Absurd(C)ity @ NVAG

A respectable attempt to trace Surrealism’s influence on local visual arts, is corrupted by the mingling of immature works with established artists, no organised groupings, and an absurd exhibition title. Originating as a literal movement, Surrealism encourages the unbridled expression of the subconscious. However, art development over the past century has relegated this philosophical assertion, to a simplistic juxtaposition of imagery that make people go “WTF?” This intention is obvious in Samsudin Wahab’s horse head that protrudes from a high brick wall, an installation as pointless as Damien Hirst’s shark in a formaldehyde tank. The same can be said about Khairul Azmir Shoib, whose up-cycled wood sculptures are more Corpse Bride than surreal.

Chang Yoong Chia - Happy Garden (2005)

In Malaysian modern art, a surreal tendency is seen in the naked red men of Zulkifli Dahalan’s ‘Kedai-Kedai’ and Anthony Lau’s fiery head sculpture. A hellish mood similarly pervades the paintings of couple Tan Chin Kwan and Eng Hwee Chu, where emotional gesturing and daring use of colour create a disconcerting effect. Hamir Soib’s monumental image of an evil clown, projects a nightmarish panorama that sneers sinisterly upon its audience, who ponders the context of this work in this exhibition. Classifications aside, the Surrealist method of free association is best exemplified in Imanordin Mohd Shah’s ‘Di Belakang’, where dangling limbs emerge from the clothesline in this dream-like scene.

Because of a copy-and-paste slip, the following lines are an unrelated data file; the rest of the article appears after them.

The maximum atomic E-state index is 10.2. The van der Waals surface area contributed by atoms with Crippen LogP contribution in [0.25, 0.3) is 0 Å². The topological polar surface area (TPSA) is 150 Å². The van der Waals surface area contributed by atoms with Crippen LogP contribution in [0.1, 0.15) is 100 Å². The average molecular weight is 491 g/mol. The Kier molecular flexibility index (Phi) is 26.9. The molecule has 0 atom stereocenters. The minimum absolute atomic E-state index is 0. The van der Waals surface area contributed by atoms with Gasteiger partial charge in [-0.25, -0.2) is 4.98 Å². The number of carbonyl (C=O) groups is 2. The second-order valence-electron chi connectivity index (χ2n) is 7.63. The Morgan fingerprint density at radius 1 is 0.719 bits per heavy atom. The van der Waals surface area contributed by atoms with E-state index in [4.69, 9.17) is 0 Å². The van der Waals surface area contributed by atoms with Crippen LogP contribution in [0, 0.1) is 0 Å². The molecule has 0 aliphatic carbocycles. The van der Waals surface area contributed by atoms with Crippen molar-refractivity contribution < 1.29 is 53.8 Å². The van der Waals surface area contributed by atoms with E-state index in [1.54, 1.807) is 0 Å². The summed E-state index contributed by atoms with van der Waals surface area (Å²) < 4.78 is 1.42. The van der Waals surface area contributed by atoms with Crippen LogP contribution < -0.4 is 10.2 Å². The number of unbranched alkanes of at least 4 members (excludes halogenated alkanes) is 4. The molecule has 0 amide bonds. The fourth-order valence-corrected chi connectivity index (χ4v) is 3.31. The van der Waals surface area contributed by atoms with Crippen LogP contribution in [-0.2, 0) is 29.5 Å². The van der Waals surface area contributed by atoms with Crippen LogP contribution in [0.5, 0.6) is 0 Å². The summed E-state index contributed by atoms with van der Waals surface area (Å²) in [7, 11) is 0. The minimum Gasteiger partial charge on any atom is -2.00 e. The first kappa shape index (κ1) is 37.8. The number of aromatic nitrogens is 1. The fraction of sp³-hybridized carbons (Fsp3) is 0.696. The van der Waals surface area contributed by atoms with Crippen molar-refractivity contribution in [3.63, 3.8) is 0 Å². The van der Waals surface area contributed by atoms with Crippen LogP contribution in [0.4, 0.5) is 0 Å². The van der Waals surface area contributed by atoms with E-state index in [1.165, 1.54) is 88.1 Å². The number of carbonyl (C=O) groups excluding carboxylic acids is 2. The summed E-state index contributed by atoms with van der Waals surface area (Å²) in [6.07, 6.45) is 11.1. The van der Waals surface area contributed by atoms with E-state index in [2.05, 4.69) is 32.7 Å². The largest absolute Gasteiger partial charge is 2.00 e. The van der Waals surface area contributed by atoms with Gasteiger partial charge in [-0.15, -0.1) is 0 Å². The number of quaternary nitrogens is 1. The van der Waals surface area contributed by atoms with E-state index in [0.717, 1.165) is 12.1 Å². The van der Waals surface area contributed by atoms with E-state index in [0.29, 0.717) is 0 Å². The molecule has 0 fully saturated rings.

Eng Hwee Chu - Black Moon (1995)

Ilham Fadhli is showcased as the contemporary champion of this style, with his well-painted moody landscapes and Lilliputian figures. Kojek’s newer works demonstrate a more harmonious palette, perhaps influenced by wife Azliza Ayob’s pretty collages. The original but raw execution of Haslin Ismail's mecha-fantasies, pays tribute to art in the early 20th century, where papier collĂ© and unexpected imagery were popular. Chang Yoong Chia’s ceramic plates comment on China and being Chinese, a curious inclusion among this collection and exhibited together with his giant rabbit painting. Chan Kok Hooi illustrates a gross allegory which introduce absurd characters and nonsensical details into his crowded canvas, a recipe of success that has unfortunately found young followers in Tey Beng Tze and Lim Keh Soon. 

Imanordin Mohd Shah - Di Belakang (1994)

Exhibited also are a collection of prints by significant proponents of printmaking, such as Lee Kian Seng, Ilse Noor, and Raja Zahabuddin. Long Thien Shih contributes 3 works that pay homage to Salvador DalĂ­, where blue skies and unique perspectives, form the background for unexpectedly juxtaposed elements. Yee I-Lann's cleverly manipulated photographs of bridges and waste, look unfortunately dated under a glaring spotlight. The decision to feature many young artists dilutes the show’s impact, the major culprits being Meme and Shahrul Hisham, whose works proliferate the show but are self-serving and visually flat. Who you know matters is an inevitable suspicion in this project, where an artist like Shahril Nizam could have contributed more, whose drawings have a higher aesthetic value and emotional resonance with the exhibition theme. 

Long Thieh Shih - Western Figures in Oriental Clouds and Waves (1970)

As Alexandra Tan observed, “...surrealism exists elsewhere as idiosyncratic cultural movements or schools of art – France and Spain in the 1920s, and more recently in China and Yogyakarta –  it might be beneficial not only to think about surrealism in relation to other artistic styles but how or why it exists in a Malaysian context.” This intention to capture a relevant snapshot of an aesthetic preference in the local visual arts, is nullified by the lackadaisical curatorial effort, evident from the lack of explanatory texts and demarcation of artworks into logical groups. This unrealised ambition is perhaps, what is most absurd, about this exhibition.

Haslin Ismail - The Way It All Works (2010) [Pictures from Today & Tomorrow]